The Government will come under renewed pressure tomorrow to allow parents the right to reject the controversial MMR vaccine in favour of three single jabs.

Conservative MP Julie Kirkbride, who decided against giving her infant son, Angus, the MMR jab, is to introduce a Bill in Parliament calling on ministers to allow parents to choose.

Ms Kirkbride has been at odds with the Prime Minister since she demanded that Tony Blair publicly release medical details of his son, Leo.

Her cause is backed by a majority of Tory MPs, Labour backbenchers Dr Ian Gibson and Lindsay Hoyle, and many concerned parents.

Public fears were aroused by medical evidence, dismissed by the Government, that the MMR might be a cause of autism or bowel disorders in children.

Ministers and Department of Health advisers insist the vaccine is safe. But 2,000 parents are suing the department with claims that their children have been adversely affected by the MMR jab.

Ms Kirkbride's 10-minute rule Bill, which is unlikely to get the Government support it needs to pass the Commons, calls for single vaccines to be available free on the NHS.

The Secretary of State for Health, Alan Milburn, told The Independent on Sunday that the Government was still determined to "win the hearts and minds of people on this".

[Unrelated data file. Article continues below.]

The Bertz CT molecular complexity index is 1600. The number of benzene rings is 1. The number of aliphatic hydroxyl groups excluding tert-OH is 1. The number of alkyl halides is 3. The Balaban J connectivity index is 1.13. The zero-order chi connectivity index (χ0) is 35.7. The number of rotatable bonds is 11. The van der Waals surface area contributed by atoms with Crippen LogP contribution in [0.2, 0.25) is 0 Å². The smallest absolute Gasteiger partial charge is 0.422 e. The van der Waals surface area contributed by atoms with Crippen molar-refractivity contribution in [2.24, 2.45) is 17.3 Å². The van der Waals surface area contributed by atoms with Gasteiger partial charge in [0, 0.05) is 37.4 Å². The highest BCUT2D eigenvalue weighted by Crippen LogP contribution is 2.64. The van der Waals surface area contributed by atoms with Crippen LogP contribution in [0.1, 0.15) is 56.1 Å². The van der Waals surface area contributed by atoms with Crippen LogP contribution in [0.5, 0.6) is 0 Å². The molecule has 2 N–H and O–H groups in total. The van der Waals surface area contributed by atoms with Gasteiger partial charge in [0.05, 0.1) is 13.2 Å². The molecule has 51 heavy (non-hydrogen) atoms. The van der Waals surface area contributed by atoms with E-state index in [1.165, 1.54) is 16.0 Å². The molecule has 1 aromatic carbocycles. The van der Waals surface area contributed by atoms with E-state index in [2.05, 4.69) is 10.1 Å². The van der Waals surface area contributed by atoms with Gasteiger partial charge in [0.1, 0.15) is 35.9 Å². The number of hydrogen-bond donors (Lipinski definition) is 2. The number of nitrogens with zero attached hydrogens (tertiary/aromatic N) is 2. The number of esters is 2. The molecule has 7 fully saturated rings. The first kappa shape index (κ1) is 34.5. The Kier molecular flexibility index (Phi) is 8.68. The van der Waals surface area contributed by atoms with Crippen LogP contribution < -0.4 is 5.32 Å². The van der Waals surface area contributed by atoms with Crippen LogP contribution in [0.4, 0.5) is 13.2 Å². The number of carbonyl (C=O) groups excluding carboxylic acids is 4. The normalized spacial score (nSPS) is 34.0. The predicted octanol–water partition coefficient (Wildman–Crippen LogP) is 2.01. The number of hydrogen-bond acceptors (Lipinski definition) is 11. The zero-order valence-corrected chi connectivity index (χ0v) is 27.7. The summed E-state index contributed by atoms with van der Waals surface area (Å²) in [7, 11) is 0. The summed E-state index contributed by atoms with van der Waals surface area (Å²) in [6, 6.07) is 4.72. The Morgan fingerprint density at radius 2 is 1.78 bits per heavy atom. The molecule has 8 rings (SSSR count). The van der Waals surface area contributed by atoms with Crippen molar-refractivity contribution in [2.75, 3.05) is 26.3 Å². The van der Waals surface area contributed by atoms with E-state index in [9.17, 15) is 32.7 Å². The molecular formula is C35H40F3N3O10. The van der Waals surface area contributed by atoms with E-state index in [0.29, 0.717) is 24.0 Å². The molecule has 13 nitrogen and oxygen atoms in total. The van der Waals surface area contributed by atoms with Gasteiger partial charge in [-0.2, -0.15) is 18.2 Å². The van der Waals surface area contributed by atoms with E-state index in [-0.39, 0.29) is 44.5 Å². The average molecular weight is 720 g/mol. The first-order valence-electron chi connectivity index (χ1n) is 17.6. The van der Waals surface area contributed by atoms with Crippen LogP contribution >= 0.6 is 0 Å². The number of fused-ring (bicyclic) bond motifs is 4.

The Government has avoided a national advertising campaign, choosing instead a more personal approach – trying to allay parents fears by talking to them, and opening up ways they can talk to experts and get information on the issue from the internet.

"After all the kerfuffle, 17 out of 20 parents are choosing MMR for their children, because it's got a proven track record of success, not only on safety grounds but also because it saves children's lives," Mr Milburn said. "We have to convince doubters that actually it is the best way forward for the public's health."

But Ms Kirkbride and her supporters argue that giving parents the choice would increase inoculation levels and reduce the chances of children contracting the dangerous diseases measles, mumps and rubella.

"I strongly believe in the right of parents to choose what they believe is in the interests of their child," Ms Kirkbride said. "Ministers cannot bully parents into having the MMR if they don't want it and the only way we will see vaccination rates going up again in Britain is if we allow parents choice."

She pointed out that she had a lot more support outside Parliament – 80 per cent of people in the latest opinion polls said parents should be given the choice – than in the House of Commons. Her high-profile supporters include Lauren Booth, Cherie Blair's half-sister, who publicly declared that she would not give her daughter, Alexandra, the MMR vaccine.